To find out and to live with the architectural/design problems in code is another beast. In most environments, the way to sort it out goes political. Unfortunately, programmers invent new ways to make the code even more worse in order to make up for the code leaks across software layers. Besides, how many times programmers, because of deadlines or their reluctance, fail to build an object oriented design, and end up writing humongous functions with whole bunch of discrete parameters. How many times doesn’t a programmer spend long hours just trying to get a hang of what the code does and why it was authored a such way? Don’t the comments in the code read what the code does, rather than why? And what about code with misleading comments? Bad messy code comes in several such forms and more, and we see them around all the time. It has a lot of impact on the day to day life of a programmer, of which the foremost I would say is maintenance. Maintaining bad code without the hope of ever improving it makes every day of a programmer painful and worthless. Unfortunately, finding and fixing tough bugs in such code is accounted as knowledge. It is nothing but the legacy of the author who wrote that bad code. This knowledge is not helpful when it comes to building/modeling software, even if it has to be rewritten.

So let me call it refactoring instead of rewriting so that I don’t sound against Joel’s wonderful post. I have refactored whole modules because they were truly messy and unreadable, completely misleading the reader from understanding what it was actually doing. Because they were not integrating well with other modules in the system and causing havoc all around. When you fix one bug in that code, it spawned one more or more. And I have refactored more than once in different projects in full production code. I know I sound blind and ambitious. Still! I would argue that it is possible to refactor without side effects, and replace those worthless piece of code with something better. I say something better, not to be safe but because opinion differs. But that something better, I hope will save the life of a true programmer who is wasting life shoveling such code with no hope of cleaning it some day.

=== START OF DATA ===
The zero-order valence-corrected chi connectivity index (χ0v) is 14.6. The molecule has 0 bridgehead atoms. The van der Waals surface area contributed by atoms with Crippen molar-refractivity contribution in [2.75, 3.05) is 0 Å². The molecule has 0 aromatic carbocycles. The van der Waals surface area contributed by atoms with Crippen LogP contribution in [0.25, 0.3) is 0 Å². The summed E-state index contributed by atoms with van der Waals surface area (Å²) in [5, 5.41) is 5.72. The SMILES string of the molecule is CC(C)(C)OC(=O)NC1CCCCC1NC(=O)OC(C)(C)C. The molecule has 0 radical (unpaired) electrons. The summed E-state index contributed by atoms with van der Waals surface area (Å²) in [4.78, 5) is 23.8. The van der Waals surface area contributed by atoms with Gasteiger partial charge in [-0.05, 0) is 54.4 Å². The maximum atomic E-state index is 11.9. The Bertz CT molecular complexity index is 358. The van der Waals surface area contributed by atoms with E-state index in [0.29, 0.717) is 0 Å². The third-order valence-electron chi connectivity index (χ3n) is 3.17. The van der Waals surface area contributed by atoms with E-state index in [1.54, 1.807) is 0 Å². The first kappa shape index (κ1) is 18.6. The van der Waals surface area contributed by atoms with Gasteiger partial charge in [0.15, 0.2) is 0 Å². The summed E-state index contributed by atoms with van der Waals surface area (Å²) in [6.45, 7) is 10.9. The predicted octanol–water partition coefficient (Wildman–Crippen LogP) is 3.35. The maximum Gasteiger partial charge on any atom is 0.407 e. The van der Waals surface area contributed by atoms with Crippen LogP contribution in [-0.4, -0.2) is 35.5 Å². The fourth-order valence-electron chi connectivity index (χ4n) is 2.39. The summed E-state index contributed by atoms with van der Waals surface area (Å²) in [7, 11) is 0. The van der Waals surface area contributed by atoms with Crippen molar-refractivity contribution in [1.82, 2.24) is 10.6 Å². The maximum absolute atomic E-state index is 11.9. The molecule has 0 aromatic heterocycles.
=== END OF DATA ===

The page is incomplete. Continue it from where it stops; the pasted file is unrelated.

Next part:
You could even start with naming functions and variables appropriately, and making code modular within a file or class. You could build test suites of expected behavior and start changing code inside out. Form a project wide group to detect and prevent code and functionality duplication, and build SDKs for project wide use. Although … probably, in Joel’s terms, one at a time. After all, it is all code that a programmer shovels everyday. Is it unfair of a real programmer to expect that the code be clean, readable and maintainable? And best of all be in a way that a fellow or new programmer to the team could understand it even after the original author of the code is long gone.

All that is required to rewrite (refactor) something is a vision of how much better can you get the code to, a bit of courage to tackle dirty politics, and speed of execution. If you have at least the above three things, it is possible to clean up those 200 or two page(s) functions with a cleaner readable modular maintainable version of it. That in an industrial environment, which almost always is political, is a noble cause. I think it is not only the duty but the charm of a real programmer!

With regard to this post, one of my favorite quotes by John D. Cook comes to my mind:

The romantic image of an über-programmer is someone who fires up Emacs, types like a machine gun, and delivers a flawless final product from scratch. A more accurate image would be someone who stares quietly into space for a few minutes and then says Hmm. I think I’ve seen something like this before.